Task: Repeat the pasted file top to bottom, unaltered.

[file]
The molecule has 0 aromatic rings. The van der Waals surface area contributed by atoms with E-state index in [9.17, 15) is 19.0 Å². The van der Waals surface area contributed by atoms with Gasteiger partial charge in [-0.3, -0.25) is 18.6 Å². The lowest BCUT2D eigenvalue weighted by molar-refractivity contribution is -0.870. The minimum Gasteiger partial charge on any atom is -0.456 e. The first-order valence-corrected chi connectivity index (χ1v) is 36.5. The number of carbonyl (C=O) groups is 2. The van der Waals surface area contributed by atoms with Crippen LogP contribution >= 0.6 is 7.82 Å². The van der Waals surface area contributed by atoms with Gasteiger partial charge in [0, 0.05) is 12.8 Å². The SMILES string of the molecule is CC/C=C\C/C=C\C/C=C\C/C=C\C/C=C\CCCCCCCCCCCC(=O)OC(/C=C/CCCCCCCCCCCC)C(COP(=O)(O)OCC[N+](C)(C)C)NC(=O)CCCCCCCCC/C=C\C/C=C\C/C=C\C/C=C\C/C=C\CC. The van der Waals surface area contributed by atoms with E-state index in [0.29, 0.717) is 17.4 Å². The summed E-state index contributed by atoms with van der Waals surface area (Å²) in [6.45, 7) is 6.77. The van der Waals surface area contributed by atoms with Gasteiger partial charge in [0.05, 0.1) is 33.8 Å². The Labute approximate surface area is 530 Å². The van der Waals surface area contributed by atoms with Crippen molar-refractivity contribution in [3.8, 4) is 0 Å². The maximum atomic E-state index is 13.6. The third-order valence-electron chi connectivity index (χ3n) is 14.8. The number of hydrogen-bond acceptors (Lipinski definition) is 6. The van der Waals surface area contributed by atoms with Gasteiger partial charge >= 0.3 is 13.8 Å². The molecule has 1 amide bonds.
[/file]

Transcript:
The molecule has 0 aromatic rings. The van der Waals surface area contributed by atoms with E-state index in [9.17, 15) is 19.0 Å². The van der Waals surface area contributed by atoms with Gasteiger partial charge in [-0.3, -0.25) is 18.6 Å². The lowest BCUT2D eigenvalue weighted by molar-refractivity contribution is -0.870. The minimum Gasteiger partial charge on any atom is -0.456 e. The first-order valence-corrected chi connectivity index (χ1v) is 36.5. The number of carbonyl (C=O) groups is 2. The van der Waals surface area contributed by atoms with Crippen LogP contribution >= 0.6 is 7.82 Å². The van der Waals surface area contributed by atoms with Gasteiger partial charge in [0, 0.05) is 12.8 Å². The SMILES string of the molecule is CC/C=C\C/C=C\C/C=C\C/C=C\C/C=C\CCCCCCCCCCCC(=O)OC(/C=C/CCCCCCCCCCCC)C(COP(=O)(O)OCC[N+](C)(C)C)NC(=O)CCCCCCCCC/C=C\C/C=C\C/C=C\C/C=C\C/C=C\CC. The van der Waals surface area contributed by atoms with E-state index in [0.29, 0.717) is 17.4 Å². The summed E-state index contributed by atoms with van der Waals surface area (Å²) in [6.45, 7) is 6.77. The van der Waals surface area contributed by atoms with Gasteiger partial charge in [0.05, 0.1) is 33.8 Å². The Labute approximate surface area is 530 Å². The van der Waals surface area contributed by atoms with Crippen molar-refractivity contribution in [3.8, 4) is 0 Å². The maximum atomic E-state index is 13.6. The third-order valence-electron chi connectivity index (χ3n) is 14.8. The number of hydrogen-bond acceptors (Lipinski definition) is 6. The van der Waals surface area contributed by atoms with Gasteiger partial charge >= 0.3 is 13.8 Å². The molecule has 1 amide bonds.